Cloud infrastructure consists of a plethora of systems, platforms, formats and other constructs that must be integrated into some sort of cohesive data environment if it is to provide real value to the enterprise. But there is one thing that all clouds have in common: an underlying virtual layer.
This puts VMware in a pretty interesting position as the enterprise seeks to offload more of its workload to the cloud. The company basically brought virtualization into the modern age and now owns nearly all of the virtualized enterprise environment, which puts it in a good position to catapult itself into a leading role as organizations look to migrate even more of their workloads into the cloud and beyond.
The key challenge going forward for the enterprise is to unite multi-cloud hybrid environments into an agile, seamless and highly scalable entity. At VMworld this week, the company pitched itself as the “cloud Switzerland,” according to Datacenter Knowledge, meaning it can leverage its Cloud Foundation software-defined data center (SDDC) platform as the glue that holds disparate environments together. As long as workloads sit atop VMware’s abstract virtualization layer, organizations have a consistent toolset that enables management across all of the leading cloud services.
A key breakthrough in this effort is the expansion of an existing alliance with Amazon to host integrated Cloud Foundry deployments on AWS. This will allow enterprise vSphere customers to maintain operational consistency across hybrid infrastructure tied to Amazon’s industry-leading cloud, which should greatly enhance the ability to migrate and manage workloads across distributed architectures. The set-up also supports containerized workloads and dev/ops services under Pivotal Cloud Foundry and other platforms, and both companies say they are working to add new AWS regions for disaster recovery, data center consolidation and other objectives.
VMware also inked a new deal with Pivotal and Google to bring container lifecycle management options to the Kubernetes orchestration platform. The new Pivotal Container Service (PKS) allows Kubernetes to be deployed on vSphere and the Google Container Engine, giving the enterprise the ability to maintain operational consistency across disparate cloud deployments. According to eWeek, the agreement has its roots in Project KUBO, which was a joint effort by Google and Pivotal to link Pivotal’s BOSH management system to Kubernetes. In addition to running KUBO (KUbernetes/BOsh, get it?) on vSphere, the system will also integrate with VMware’s NSX network virtualization stack and related VM/container solutions.
But the cloud is only one phase of VMware’s plans. Ultimately, the company hopes to extend its reach to the IoT and all the way to user devices. The company has announced plans to turn its Workspace ONE platform into a unified end-user experience system that integrates virtually all third-party operating systems, including Windows, macOS, Chrome, iOS and Android. The idea is to integrate the AirWatch endpoint management technology that drives Workspace ONE with enhanced user identity capabilities to provide a simple user interface across multiple devices while still maintaining enterprise-class security. The project also integrates the Horizon 7 VDI platform into Cloud Foundation and the Dell EMC VDI Complete system to enable elastic compute, storage and network infrastructure for highly dynamic workflows.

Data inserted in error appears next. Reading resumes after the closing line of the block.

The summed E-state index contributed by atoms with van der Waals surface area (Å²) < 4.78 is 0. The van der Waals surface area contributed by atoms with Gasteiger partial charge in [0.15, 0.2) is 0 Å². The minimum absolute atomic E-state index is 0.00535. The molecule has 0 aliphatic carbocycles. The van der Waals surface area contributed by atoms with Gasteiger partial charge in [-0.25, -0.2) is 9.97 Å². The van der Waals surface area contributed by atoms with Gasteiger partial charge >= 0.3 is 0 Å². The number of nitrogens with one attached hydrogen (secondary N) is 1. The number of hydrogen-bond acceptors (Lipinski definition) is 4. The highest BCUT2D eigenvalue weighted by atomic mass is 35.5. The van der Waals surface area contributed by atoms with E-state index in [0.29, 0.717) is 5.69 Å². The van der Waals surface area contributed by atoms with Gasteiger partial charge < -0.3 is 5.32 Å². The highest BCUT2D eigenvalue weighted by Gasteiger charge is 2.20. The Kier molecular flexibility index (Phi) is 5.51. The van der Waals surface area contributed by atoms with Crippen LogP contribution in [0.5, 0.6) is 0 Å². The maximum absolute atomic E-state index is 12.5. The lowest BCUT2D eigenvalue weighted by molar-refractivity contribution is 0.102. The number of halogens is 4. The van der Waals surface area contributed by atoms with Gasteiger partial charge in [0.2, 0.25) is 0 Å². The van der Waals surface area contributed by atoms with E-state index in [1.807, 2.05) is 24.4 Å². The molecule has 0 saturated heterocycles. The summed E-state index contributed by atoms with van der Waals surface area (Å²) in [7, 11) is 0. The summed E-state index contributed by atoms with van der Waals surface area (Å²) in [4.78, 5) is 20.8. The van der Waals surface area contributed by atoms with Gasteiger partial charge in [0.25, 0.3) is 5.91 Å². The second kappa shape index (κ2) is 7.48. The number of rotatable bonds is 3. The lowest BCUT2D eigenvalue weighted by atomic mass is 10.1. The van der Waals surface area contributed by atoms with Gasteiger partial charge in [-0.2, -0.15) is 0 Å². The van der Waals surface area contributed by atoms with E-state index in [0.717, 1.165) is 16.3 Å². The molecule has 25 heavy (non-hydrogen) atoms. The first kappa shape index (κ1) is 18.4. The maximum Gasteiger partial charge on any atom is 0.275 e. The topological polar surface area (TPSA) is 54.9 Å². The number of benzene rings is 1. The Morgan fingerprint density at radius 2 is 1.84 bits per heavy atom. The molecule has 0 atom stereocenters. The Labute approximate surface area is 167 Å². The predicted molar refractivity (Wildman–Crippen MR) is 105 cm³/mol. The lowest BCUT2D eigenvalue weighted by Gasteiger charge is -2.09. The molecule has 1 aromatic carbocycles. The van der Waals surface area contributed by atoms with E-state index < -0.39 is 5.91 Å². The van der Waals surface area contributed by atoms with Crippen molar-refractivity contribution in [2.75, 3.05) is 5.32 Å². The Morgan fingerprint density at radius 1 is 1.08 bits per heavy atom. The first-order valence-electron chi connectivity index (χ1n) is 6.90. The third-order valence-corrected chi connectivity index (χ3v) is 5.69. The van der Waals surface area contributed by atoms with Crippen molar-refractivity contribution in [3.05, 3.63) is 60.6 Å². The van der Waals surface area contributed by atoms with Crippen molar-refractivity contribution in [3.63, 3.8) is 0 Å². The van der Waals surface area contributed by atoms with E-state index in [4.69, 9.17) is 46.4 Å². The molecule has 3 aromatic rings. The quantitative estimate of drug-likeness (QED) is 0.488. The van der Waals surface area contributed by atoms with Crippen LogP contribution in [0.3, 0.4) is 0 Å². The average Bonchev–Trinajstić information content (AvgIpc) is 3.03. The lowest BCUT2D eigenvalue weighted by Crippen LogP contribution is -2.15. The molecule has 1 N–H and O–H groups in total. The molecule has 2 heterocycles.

In normal circumstances, a strategy this ambitious would meet with a fair amount of skepticism from an industry that has long been suspicious of single-provider solutions. But these are not normal circumstances and VMware is not a normal company.
The enterprise has already grown comfortable relying on VMware virtualization for its server infrastructure, so it isn’t much of a stretch to think they would want to extend that same familiar management environment onto the cloud. And with networking, container and virtual desktop solutions already integrated into an overarching SDDC ecosystem, it offers the enterprise the one thing it craves most in this age of digital transformation: an easy way to put end-to-end virtual infrastructure in place and under a single, unified management stack.
Arthur Cole writes about infrastructure for IT Business Edge. Cole has been covering the high-tech media and computing industries for more than 20 years, having served as editor of TV Technology, Video Technology News, Internet News and Multimedia Weekly. His contributions have appeared in Communications Today and Enterprise Networking Planet and as web content for numerous high-tech clients like TwinStrata and Carpathia. Follow Art on Twitter @acole602.